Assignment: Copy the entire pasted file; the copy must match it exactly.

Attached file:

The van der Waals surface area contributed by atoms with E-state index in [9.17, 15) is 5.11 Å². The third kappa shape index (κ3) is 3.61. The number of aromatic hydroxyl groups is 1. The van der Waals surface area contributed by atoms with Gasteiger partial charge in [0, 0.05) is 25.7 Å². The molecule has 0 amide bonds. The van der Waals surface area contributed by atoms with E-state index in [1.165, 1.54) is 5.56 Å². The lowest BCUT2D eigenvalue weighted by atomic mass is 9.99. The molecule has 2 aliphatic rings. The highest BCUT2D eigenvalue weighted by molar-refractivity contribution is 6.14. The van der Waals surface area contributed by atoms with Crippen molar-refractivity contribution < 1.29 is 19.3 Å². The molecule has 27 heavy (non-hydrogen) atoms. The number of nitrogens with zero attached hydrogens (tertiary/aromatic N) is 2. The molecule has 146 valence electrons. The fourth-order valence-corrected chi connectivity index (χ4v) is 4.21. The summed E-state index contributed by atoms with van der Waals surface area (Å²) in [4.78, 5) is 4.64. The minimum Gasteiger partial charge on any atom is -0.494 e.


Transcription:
The van der Waals surface area contributed by atoms with E-state index in [9.17, 15) is 5.11 Å². The third kappa shape index (κ3) is 3.61. The number of aromatic hydroxyl groups is 1. The van der Waals surface area contributed by atoms with Gasteiger partial charge in [0, 0.05) is 25.7 Å². The molecule has 0 amide bonds. The van der Waals surface area contributed by atoms with E-state index in [1.165, 1.54) is 5.56 Å². The lowest BCUT2D eigenvalue weighted by atomic mass is 9.99. The molecule has 2 aliphatic rings. The highest BCUT2D eigenvalue weighted by molar-refractivity contribution is 6.14. The van der Waals surface area contributed by atoms with Crippen molar-refractivity contribution < 1.29 is 19.3 Å². The molecule has 27 heavy (non-hydrogen) atoms. The number of nitrogens with zero attached hydrogens (tertiary/aromatic N) is 2. The molecule has 146 valence electrons. The fourth-order valence-corrected chi connectivity index (χ4v) is 4.21. The summed E-state index contributed by atoms with van der Waals surface area (Å²) in [4.78, 5) is 4.64. The minimum Gasteiger partial charge on any atom is -0.494 e.